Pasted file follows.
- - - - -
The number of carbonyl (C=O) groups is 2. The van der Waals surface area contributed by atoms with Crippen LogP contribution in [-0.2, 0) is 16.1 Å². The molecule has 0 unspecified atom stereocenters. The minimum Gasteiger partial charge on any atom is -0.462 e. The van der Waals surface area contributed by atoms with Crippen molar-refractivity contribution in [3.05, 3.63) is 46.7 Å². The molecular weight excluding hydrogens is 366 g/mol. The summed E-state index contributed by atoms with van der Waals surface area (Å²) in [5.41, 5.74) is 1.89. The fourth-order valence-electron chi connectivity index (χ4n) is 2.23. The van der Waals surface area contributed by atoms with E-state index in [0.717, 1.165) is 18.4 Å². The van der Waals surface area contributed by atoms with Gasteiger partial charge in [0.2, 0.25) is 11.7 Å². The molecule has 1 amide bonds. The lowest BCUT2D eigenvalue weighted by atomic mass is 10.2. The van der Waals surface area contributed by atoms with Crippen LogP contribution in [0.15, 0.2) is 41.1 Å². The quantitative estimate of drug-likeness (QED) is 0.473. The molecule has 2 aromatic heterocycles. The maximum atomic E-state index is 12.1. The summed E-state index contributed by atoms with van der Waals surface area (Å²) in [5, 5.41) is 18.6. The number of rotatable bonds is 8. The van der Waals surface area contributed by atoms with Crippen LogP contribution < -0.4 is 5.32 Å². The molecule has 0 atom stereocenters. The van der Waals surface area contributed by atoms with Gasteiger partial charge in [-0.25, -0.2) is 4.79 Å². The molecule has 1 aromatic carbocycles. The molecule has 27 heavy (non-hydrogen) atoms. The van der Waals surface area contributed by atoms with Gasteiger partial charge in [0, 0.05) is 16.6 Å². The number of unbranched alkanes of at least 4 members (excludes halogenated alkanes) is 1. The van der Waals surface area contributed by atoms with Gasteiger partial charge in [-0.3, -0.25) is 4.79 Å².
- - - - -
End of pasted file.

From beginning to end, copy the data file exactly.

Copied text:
The number of carbonyl (C=O) groups is 2. The van der Waals surface area contributed by atoms with Crippen LogP contribution in [-0.2, 0) is 16.1 Å². The molecule has 0 unspecified atom stereocenters. The minimum Gasteiger partial charge on any atom is -0.462 e. The van der Waals surface area contributed by atoms with Crippen molar-refractivity contribution in [3.05, 3.63) is 46.7 Å². The molecular weight excluding hydrogens is 366 g/mol. The summed E-state index contributed by atoms with van der Waals surface area (Å²) in [5.41, 5.74) is 1.89. The fourth-order valence-electron chi connectivity index (χ4n) is 2.23. The van der Waals surface area contributed by atoms with E-state index in [0.717, 1.165) is 18.4 Å². The van der Waals surface area contributed by atoms with Gasteiger partial charge in [0.2, 0.25) is 11.7 Å². The molecule has 1 amide bonds. The lowest BCUT2D eigenvalue weighted by atomic mass is 10.2. The van der Waals surface area contributed by atoms with Crippen LogP contribution in [0.15, 0.2) is 41.1 Å². The quantitative estimate of drug-likeness (QED) is 0.473. The molecule has 2 aromatic heterocycles. The maximum atomic E-state index is 12.1. The summed E-state index contributed by atoms with van der Waals surface area (Å²) in [5, 5.41) is 18.6. The number of rotatable bonds is 8. The van der Waals surface area contributed by atoms with Crippen LogP contribution < -0.4 is 5.32 Å². The molecule has 0 atom stereocenters. The van der Waals surface area contributed by atoms with Gasteiger partial charge in [-0.25, -0.2) is 4.79 Å². The molecule has 1 aromatic carbocycles. The molecule has 27 heavy (non-hydrogen) atoms. The van der Waals surface area contributed by atoms with Gasteiger partial charge in [0, 0.05) is 16.6 Å². The number of unbranched alkanes of at least 4 members (excludes halogenated alkanes) is 1. The van der Waals surface area contributed by atoms with Gasteiger partial charge in [-0.3, -0.25) is 4.79 Å².